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ASAIO J. 2015 Sep-Oct;61(5):496-501. doi: 10.1097/MAT.0000000000000243.

Roller and Centrifugal Pumps: A Retrospective Comparison of Bleeding Complications in Extracorporeal Membrane Oxygenation.

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1
From the *Department of Cardiac Surgery, University of Michigan, Ann Arbor, Michigan; and †Division of Thoracic Surgery, Department of Surgery, University of Michigan, Ann Arbor, Michigan.

Abstract

Centrifugal pumps are increasingly used for extracorporeal membrane oxygenation (ECMO) rather than roller pumps. However, shear forces induced by these types of continuousflow pumps are associated with acquired von Willebrand factor deficiency and bleeding complications. This study was undertaken to compare adverse bleeding complications with the use of centrifugal and roller pumps in patients on prolonged ECMO support. The records of all adult ECMO patients from June 2002 to 2013 were retrospectively reviewed using the University of Michigan Health System database and the Extracorporeal Life Support Organization registry, focusing on patients supported for at least 5 days. Ninety-five ECMO patients met criteria for inclusion (48 roller vs. 47 centrifugal pump). Indications included pulmonary (79%), cardiac (15%), and extracorporeal cardiopulmonary resuscitation (6%), without significant difference between the two groups. Despite lower heparin anticoagulation (10.9 vs. 13.7 IU/kg/hr) with centrifugal pumps, there was a higher incidence of nonsurgical bleeding (gastrointestinal, pulmonary, and neurological) in centrifugal pump patients (26.1 vs. 9.0 events/1,000 patient-days, p = 0.024). In conclusion, in our historical comparison, despite reduced anticoagulation, ECMO support using centrifugal pumps was associated with a higher incidence of nonsurgical bleeding. The mechanisms behind this are multifactorial and require further investigation.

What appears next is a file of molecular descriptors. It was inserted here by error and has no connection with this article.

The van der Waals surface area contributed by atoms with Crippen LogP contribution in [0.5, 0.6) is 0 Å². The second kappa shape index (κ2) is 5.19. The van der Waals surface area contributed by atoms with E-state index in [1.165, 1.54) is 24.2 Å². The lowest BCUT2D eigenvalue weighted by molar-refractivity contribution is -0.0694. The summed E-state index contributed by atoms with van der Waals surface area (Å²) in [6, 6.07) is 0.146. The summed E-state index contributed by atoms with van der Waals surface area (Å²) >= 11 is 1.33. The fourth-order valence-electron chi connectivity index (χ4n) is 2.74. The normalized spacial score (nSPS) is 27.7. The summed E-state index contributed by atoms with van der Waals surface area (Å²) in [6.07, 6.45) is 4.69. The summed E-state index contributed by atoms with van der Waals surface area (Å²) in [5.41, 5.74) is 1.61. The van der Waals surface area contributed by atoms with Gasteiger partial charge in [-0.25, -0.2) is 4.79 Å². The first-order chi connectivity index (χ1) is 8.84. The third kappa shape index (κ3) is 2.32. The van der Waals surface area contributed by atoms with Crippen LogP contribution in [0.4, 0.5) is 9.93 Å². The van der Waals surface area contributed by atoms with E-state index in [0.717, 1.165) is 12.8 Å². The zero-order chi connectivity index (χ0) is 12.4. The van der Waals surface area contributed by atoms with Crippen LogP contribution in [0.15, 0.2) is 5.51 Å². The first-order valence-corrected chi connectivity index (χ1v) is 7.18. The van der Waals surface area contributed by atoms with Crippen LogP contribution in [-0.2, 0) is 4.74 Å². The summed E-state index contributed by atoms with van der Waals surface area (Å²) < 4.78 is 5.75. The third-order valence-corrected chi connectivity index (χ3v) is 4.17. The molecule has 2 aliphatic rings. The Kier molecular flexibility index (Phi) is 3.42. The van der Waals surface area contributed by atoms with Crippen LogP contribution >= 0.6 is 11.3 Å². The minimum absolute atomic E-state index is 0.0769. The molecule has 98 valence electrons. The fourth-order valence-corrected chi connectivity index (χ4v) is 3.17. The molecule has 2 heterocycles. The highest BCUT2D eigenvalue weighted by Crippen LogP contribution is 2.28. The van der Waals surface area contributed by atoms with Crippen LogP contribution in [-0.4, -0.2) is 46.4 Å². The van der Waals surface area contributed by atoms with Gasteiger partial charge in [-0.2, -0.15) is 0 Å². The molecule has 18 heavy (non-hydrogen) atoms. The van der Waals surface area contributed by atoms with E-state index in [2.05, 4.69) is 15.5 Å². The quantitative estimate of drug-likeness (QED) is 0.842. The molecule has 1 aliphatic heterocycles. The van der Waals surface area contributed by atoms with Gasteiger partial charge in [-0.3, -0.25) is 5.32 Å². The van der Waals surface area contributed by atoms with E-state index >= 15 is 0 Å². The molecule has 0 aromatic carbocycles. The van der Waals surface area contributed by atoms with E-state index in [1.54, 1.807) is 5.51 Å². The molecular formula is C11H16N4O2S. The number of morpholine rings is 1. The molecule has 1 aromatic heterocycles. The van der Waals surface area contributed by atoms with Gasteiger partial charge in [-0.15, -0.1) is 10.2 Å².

PMID:
25914954
DOI:
10.1097/MAT.0000000000000243
[Indexed for MEDLINE]

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